Eyes on L.A.

My KCRW commentary today talked about two photographers of L.A. who approach their subject from different directions, Bruce Davidson and Martin Schall. It aired, as every Friday, at 4:44 p.m. Audio is available at; the text is below after the jump.

This is Kevin Roderick with LA Observed for KCRW.

We didn’t plan it this way, but earlier this week on the LA Observed website we had two posts back to back about photographers from out of town casting their eyes on Los Angeles.

Both artists are resolute in their pursuit of L.A. as subject, yet completely different in what they bring to the task. As you’ll see.

Bruce Davidson is 76 years old and a graduate of the 1960s wave that brought us artists such as Garry Winogrand and Diane Arbus.

Davidson is known for his images of gritty urban New York and New Yorkers, but he’s been crawling around L.A. a lot recently focusing his lens on the landscape.

A Sunday story in the New York Times found him in the Hollywood Hills, equipped with rappelling gear trying to work himself into perfect position to shoot the backside of the Hollywood sign.

I can’t wait to see how that turns out, and the rest of Davidson’s new Los Angeles work.

The other photographer is a 42-year-old German named Martin Schall. He has no training in photography, and makes his living as an engineer on oil and gas rigs in the North Sea, and training other engineers in places like Iran and Dubai.

Schall spends his holidays here, shooting photographs of Los Angeles for a website he created that’s nothing less than the most authoritative source of photos on L.A. buildings and architecture.

I had visited with Schall in his home city of Stuttgart in September, and since he’s here now on one of his shooting holidays I took the opportunity to drive him around L.A.
He wanted see the Westside area where I live, but I wanted to surprise him with some hidden L.A. gems.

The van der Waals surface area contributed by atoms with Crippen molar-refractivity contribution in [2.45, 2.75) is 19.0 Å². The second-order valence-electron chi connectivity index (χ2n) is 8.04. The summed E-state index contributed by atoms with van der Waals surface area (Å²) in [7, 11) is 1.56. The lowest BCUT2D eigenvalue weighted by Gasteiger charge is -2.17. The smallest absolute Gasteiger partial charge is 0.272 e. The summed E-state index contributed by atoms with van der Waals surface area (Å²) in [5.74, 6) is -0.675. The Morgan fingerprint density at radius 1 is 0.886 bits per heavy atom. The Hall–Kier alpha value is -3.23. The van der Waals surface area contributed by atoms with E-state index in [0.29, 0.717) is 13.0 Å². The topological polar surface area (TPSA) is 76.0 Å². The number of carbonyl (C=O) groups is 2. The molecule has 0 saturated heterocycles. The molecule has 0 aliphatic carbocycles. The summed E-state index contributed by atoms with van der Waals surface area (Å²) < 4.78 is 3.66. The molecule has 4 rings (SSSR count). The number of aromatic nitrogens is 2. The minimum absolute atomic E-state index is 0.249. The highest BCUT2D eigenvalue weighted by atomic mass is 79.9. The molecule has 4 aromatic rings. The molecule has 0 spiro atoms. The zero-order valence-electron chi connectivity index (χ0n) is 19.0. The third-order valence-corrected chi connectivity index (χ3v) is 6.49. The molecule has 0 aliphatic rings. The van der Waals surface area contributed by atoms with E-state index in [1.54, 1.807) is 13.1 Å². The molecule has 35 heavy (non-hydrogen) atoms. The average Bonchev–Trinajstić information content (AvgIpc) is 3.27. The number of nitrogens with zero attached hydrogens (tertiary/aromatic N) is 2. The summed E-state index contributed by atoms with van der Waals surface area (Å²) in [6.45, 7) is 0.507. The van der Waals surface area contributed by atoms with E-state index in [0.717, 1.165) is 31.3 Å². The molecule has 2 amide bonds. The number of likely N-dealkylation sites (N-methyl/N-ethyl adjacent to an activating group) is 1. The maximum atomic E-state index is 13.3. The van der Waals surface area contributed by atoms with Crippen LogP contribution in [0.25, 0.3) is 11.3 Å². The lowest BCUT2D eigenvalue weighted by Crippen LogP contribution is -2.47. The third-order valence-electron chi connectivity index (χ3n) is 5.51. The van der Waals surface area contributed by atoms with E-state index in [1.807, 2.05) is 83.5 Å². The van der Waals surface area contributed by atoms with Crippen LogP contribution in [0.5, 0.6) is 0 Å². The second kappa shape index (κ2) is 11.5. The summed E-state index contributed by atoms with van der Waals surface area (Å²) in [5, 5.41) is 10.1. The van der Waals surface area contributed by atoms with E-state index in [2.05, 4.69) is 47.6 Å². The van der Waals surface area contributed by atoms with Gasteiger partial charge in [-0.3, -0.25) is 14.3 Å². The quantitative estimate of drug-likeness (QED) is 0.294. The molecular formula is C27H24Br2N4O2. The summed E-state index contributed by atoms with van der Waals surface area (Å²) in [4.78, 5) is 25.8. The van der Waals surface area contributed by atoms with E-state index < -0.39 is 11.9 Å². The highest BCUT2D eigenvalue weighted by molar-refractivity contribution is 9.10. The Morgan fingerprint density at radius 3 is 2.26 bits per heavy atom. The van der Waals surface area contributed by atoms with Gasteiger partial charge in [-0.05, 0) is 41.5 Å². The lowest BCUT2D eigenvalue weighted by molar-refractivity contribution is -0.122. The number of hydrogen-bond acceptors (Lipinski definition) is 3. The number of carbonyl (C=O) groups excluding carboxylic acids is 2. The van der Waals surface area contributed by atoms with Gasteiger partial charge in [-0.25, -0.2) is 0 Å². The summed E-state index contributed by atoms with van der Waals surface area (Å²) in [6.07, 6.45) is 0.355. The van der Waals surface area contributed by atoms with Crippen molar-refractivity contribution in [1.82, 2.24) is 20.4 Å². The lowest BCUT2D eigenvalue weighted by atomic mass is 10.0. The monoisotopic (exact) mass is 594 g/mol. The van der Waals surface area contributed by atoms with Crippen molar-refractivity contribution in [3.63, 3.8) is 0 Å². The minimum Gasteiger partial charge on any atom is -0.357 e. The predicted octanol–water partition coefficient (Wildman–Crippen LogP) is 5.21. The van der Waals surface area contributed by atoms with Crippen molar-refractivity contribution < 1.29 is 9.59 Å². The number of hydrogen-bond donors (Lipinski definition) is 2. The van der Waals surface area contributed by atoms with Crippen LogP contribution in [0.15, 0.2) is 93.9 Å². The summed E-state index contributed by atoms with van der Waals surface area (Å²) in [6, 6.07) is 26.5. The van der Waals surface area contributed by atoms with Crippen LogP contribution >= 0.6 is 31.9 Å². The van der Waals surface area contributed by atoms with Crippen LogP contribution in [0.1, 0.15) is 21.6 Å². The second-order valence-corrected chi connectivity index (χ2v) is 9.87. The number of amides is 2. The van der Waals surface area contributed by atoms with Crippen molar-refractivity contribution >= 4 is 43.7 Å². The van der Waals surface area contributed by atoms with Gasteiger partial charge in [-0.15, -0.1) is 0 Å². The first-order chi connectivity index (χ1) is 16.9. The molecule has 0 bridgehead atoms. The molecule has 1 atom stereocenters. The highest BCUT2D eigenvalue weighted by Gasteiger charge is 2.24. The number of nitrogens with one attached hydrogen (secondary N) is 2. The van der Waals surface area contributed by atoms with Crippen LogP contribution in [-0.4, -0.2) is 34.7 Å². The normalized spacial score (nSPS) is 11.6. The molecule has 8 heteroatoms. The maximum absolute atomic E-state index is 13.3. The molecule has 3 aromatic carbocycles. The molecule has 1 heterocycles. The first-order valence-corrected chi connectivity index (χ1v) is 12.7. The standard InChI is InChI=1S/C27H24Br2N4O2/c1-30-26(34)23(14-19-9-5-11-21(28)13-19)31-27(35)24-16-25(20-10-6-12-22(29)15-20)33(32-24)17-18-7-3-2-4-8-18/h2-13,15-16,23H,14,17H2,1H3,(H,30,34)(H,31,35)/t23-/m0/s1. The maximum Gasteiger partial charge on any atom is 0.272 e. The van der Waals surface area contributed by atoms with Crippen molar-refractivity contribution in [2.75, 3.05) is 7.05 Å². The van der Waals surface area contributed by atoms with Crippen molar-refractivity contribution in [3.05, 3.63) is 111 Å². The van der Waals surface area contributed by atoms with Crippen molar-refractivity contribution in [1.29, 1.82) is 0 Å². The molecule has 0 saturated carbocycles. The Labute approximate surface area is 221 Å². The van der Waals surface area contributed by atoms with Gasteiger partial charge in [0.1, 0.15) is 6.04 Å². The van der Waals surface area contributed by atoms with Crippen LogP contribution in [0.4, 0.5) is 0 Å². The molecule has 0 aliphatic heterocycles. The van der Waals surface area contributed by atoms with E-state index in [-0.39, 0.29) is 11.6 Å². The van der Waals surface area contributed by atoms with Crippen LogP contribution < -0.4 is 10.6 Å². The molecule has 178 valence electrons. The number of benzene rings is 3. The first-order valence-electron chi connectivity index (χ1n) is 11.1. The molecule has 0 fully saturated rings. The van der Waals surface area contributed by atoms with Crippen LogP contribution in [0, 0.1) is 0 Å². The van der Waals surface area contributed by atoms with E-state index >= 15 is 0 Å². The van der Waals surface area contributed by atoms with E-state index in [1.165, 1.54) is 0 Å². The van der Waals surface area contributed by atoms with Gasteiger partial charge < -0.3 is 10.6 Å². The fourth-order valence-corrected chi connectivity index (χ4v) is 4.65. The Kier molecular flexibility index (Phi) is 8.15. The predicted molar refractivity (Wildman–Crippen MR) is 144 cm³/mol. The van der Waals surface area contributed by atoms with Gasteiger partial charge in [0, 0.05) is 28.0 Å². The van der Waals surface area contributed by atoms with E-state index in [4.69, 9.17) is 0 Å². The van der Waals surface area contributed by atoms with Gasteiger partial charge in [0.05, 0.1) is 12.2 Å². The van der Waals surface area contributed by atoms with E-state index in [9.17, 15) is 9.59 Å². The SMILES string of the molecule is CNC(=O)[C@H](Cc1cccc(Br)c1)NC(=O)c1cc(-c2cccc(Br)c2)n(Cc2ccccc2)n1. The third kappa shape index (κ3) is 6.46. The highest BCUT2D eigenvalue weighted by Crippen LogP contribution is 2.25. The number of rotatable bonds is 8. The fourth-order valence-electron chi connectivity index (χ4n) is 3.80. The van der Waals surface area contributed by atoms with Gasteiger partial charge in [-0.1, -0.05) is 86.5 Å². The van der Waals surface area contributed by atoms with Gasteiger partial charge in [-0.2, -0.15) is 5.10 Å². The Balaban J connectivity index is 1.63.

That was harder than you’d think, since a decade of exploring L.A. has taken him into many parts of the city.

I pored through his thousands of photos on the site at looking for a few holes I could fill in an afternoon.

We headed first to the old Japanese district in Sawtelle, which he had somehow missed, then drove into the VA hospital grounds wedged between Brentwood and the 405 freeway.

The VA reservation dates to 1887 and is one of my favorite historic L.A. spots. Martin immediately got it, jumping out to make images of the old white chapel that’s the oldest surviving structure along Wilshire Boulevard.

He appreciated the solemnity of the national cemetery on Sepulveda Boulevard, then was surprised to discover the much tinier cemetery in nearby Westwood with tourists crowding around the graves of Marilyn Monroe and Farrah Fawcett.

The day was going well, and I scored a few more points by spotting a noteworthy Richard Neutra apartment in the Westwood hills and a Greene and Greene craftsman beauty in Beverly Hills that few realize used to reside on Wilshire.

After a lunch break at Nate n’ Al’s to compare notes, we headed toward Hollywood to fill in two glaring absences in the You-Are-Here portfolio.

One was the Hollywood Reservoir, which Martin had tried to find on his own, knowing that it had to be in his collection.

And just before dark, we snuck into the side door of the Hollywood Bowl. He hadn’t realized that the seating area is open to the public most of the time, and he was grateful to get some pictures.

The afternoon went by too fast, forcing us to skip targets of interest in all directions. I wanted to take him around the Eastside and to some secret spots in the Valley. He’d like to figure out San Pedro and the port area a little more.

Luckily, with Martin Schall and, there’s always next time.

For KCRW, this has been Kevin Roderick with LA Observed.

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